Groups of volunteers across Canada are using 3D printers to produce personal protective equipment and other essential supplies at a breakneck speed — an effort some say could have a lasting impact even after the COVID-19 crisis passes.

These “makers” are volunteering their expertise, time and tools to produce gear used on the front lines of the fight against the pandemic, drawing on open-source designs and creating their own.

Kate Kazlovich, a PhD candidate in biomedical engineering, said she and a group of 3D-printing enthusiasts of varying backgrounds have joined the effort, producing face shields to protect front-line workers, ear guards to make N95 masks more bearable to wear for long periods, and notably, a connector that allows one ventilator to serve two patients.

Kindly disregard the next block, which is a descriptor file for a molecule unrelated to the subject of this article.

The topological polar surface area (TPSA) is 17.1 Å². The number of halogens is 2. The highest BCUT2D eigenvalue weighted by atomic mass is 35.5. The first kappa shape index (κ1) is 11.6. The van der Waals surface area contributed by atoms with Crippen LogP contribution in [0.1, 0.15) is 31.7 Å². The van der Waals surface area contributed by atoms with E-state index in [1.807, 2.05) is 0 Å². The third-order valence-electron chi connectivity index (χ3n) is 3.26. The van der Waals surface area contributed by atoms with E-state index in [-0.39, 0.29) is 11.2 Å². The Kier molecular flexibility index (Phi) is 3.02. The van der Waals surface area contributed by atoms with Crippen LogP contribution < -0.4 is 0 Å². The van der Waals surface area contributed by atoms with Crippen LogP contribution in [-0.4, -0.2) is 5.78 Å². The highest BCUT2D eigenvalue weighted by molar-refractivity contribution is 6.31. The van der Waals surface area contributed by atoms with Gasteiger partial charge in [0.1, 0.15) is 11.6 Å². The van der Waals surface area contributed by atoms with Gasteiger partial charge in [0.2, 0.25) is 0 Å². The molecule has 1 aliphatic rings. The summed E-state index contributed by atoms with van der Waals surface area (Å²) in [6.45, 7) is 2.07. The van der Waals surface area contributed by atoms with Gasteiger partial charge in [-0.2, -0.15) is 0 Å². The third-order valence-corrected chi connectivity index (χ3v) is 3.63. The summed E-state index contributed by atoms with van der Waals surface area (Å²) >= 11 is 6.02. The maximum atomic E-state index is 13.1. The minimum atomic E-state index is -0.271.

“What is normally a standard, traditional research project that happens within the hospital walls was taken out and the community was able to contribute,” Kazlovich said.

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While the ventilator connector was designed from the ground up, in partnership with the University Health Network as part of an open-source research project, the team has also worked to improve open-source designs that others have created.

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